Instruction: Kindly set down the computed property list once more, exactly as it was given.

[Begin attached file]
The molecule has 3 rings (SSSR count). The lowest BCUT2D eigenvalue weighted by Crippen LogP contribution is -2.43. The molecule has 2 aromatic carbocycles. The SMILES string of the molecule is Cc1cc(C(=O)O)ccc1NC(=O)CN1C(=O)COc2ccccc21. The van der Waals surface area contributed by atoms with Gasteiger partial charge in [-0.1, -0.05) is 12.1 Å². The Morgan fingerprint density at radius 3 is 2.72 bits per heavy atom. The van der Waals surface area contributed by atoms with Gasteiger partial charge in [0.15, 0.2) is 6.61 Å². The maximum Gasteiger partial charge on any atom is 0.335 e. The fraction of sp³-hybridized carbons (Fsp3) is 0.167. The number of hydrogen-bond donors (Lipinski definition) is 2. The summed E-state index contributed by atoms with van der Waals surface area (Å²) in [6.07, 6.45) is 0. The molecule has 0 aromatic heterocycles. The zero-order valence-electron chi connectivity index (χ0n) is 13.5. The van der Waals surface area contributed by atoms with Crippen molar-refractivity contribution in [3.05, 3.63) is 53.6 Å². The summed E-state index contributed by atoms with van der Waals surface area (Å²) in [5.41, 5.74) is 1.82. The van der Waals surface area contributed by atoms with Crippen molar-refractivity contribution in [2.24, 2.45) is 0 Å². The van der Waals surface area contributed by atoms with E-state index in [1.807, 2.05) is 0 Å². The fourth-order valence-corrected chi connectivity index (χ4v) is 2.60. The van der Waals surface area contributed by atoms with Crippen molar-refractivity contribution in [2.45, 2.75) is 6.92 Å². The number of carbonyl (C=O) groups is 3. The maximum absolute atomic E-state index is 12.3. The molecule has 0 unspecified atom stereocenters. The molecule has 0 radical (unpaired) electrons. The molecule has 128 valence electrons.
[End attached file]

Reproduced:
The molecule has 3 rings (SSSR count). The lowest BCUT2D eigenvalue weighted by Crippen LogP contribution is -2.43. The molecule has 2 aromatic carbocycles. The SMILES string of the molecule is Cc1cc(C(=O)O)ccc1NC(=O)CN1C(=O)COc2ccccc21. The van der Waals surface area contributed by atoms with Gasteiger partial charge in [-0.1, -0.05) is 12.1 Å². The Morgan fingerprint density at radius 3 is 2.72 bits per heavy atom. The van der Waals surface area contributed by atoms with Gasteiger partial charge in [0.15, 0.2) is 6.61 Å². The maximum Gasteiger partial charge on any atom is 0.335 e. The fraction of sp³-hybridized carbons (Fsp3) is 0.167. The number of hydrogen-bond donors (Lipinski definition) is 2. The summed E-state index contributed by atoms with van der Waals surface area (Å²) in [6.07, 6.45) is 0. The molecule has 0 aromatic heterocycles. The zero-order valence-electron chi connectivity index (χ0n) is 13.5. The van der Waals surface area contributed by atoms with Crippen molar-refractivity contribution in [3.05, 3.63) is 53.6 Å². The summed E-state index contributed by atoms with van der Waals surface area (Å²) in [5.41, 5.74) is 1.82. The van der Waals surface area contributed by atoms with Crippen molar-refractivity contribution in [2.24, 2.45) is 0 Å². The van der Waals surface area contributed by atoms with E-state index in [1.807, 2.05) is 0 Å². The fourth-order valence-corrected chi connectivity index (χ4v) is 2.60. The van der Waals surface area contributed by atoms with Crippen molar-refractivity contribution in [2.45, 2.75) is 6.92 Å². The number of carbonyl (C=O) groups is 3. The maximum absolute atomic E-state index is 12.3. The molecule has 0 unspecified atom stereocenters. The molecule has 0 radical (unpaired) electrons. The molecule has 128 valence electrons.